Short, fat and shy, the protagonist of Adam Mars-Jones’s latest novel doesn’t have much going for him; even his name — Colin — is unprepossessing. He’s just 18 when he meets an older man called Ray, who is the ringleader of a biker gang in deepest Surrey. The year is 1975 and the bikers are part of a burgeoning postwar subculture of overtly butch gay men. Enthralled by Ray’s rugged good looks and easy grace (‘the only person I’ve ever seen who could turn a page wearing leather gloves and not fumble’), Colin becomes his live-in lover and a kind of mascot-cum-communal sex object for his pals, attending their regular poker nights in the capacity of obliging receptacle. It all seems a bit too good to be true: ‘Ray’s smile was beautiful, but it made me uneasy. I couldn’t see what I had done to deserve it.’
Box Hill is narrated in the first person, in crisp, matter-of-fact prose. Colin is reminiscing from a distance of two decades, having since moved on and built a life. He is now a Tube driver and adult education enthusiast with a marked fondness for trivia; he informs us that the title of Surrey’s highest tavern has changed hands in the intervening years, passing from one Box Hill pub to another (‘there can only be a few inches in it’).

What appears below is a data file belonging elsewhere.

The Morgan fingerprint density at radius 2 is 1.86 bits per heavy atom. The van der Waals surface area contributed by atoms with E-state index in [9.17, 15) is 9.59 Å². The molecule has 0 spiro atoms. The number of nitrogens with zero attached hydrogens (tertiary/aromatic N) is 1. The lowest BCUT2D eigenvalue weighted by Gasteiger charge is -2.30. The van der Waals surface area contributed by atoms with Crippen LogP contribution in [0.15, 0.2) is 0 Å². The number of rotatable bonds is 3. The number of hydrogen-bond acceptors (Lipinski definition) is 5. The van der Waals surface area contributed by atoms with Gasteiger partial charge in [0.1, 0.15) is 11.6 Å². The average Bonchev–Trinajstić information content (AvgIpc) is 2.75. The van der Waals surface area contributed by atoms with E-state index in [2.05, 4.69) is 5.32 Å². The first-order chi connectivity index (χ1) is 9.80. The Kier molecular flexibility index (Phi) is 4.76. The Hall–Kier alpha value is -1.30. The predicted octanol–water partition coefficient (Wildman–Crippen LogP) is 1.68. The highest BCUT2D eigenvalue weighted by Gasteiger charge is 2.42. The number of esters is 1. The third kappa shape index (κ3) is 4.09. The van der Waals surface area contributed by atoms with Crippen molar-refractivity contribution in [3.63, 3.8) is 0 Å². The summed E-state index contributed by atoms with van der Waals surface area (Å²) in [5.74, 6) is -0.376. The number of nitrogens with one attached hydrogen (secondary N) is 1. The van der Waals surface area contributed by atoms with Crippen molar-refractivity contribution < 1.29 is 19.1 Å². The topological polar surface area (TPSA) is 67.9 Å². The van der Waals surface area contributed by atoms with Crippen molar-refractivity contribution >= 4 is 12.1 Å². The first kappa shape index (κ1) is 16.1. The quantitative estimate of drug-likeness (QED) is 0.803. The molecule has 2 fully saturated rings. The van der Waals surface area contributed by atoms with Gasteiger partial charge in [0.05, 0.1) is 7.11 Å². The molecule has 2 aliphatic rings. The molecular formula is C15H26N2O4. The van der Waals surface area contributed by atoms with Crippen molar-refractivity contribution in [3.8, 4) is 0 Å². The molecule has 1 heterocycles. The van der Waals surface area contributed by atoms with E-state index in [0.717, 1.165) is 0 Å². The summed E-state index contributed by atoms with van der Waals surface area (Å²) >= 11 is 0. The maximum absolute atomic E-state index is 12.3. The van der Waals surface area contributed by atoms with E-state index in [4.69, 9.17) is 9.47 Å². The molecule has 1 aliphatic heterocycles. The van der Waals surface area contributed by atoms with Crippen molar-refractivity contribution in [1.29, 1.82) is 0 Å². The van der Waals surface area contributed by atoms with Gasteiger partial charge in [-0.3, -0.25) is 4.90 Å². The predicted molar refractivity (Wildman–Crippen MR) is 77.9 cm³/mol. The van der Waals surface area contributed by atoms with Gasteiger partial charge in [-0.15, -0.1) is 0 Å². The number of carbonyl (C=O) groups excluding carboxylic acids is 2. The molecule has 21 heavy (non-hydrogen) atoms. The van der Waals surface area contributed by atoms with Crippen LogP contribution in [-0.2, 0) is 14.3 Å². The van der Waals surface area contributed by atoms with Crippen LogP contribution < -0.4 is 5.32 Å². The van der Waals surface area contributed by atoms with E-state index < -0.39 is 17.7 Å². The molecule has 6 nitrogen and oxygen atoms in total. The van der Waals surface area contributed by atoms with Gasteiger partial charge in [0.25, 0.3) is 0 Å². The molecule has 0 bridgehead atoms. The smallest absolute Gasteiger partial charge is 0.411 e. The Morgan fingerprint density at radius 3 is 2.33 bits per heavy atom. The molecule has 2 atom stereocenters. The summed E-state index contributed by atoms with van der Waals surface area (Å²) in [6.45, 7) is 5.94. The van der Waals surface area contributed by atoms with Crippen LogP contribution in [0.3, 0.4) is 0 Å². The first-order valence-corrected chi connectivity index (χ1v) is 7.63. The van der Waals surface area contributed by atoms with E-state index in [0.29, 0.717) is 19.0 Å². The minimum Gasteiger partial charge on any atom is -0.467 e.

There’s an endearing anti-glamour to this novel, from its geographical setting — the bikers live in suburban locales rarely featured in contemporary fiction, such as Woking and West Byfleet — to its affectionate evocation of the cultural landscape of the 1970s — a world of shandies, Wimpy, Advocaat, obsolescent British-made bikes and the word ‘naff’.
Some of the treatment endured by Colin makes for decidedly uncomfortable reading. The relationship is exploitative and abusive — Ray tells him he only took him on because ‘No one else would have you’ — but the novel’s wry subtitle, ‘A Story of Low Self-esteem’, takes this as a given. What’s intriguing here is the conspicuous lack of reproach in the narrator’s account; his
unrepentant equanimity speaks convincingly to the sense of fatedness that attends early sexual experience — the certitude, even in the face of objective evidence to the contrary, that one is absolutely the agent of one’s own destiny. As Colin recalls: ‘I was ready. I had no real idea of what I was ready for, but still I was ready.’/>
Got something to add? Join the discussion and comment below.
You might disagree with half of it, but you’ll enjoy reading all of it. Try your first 10 weeks for just $10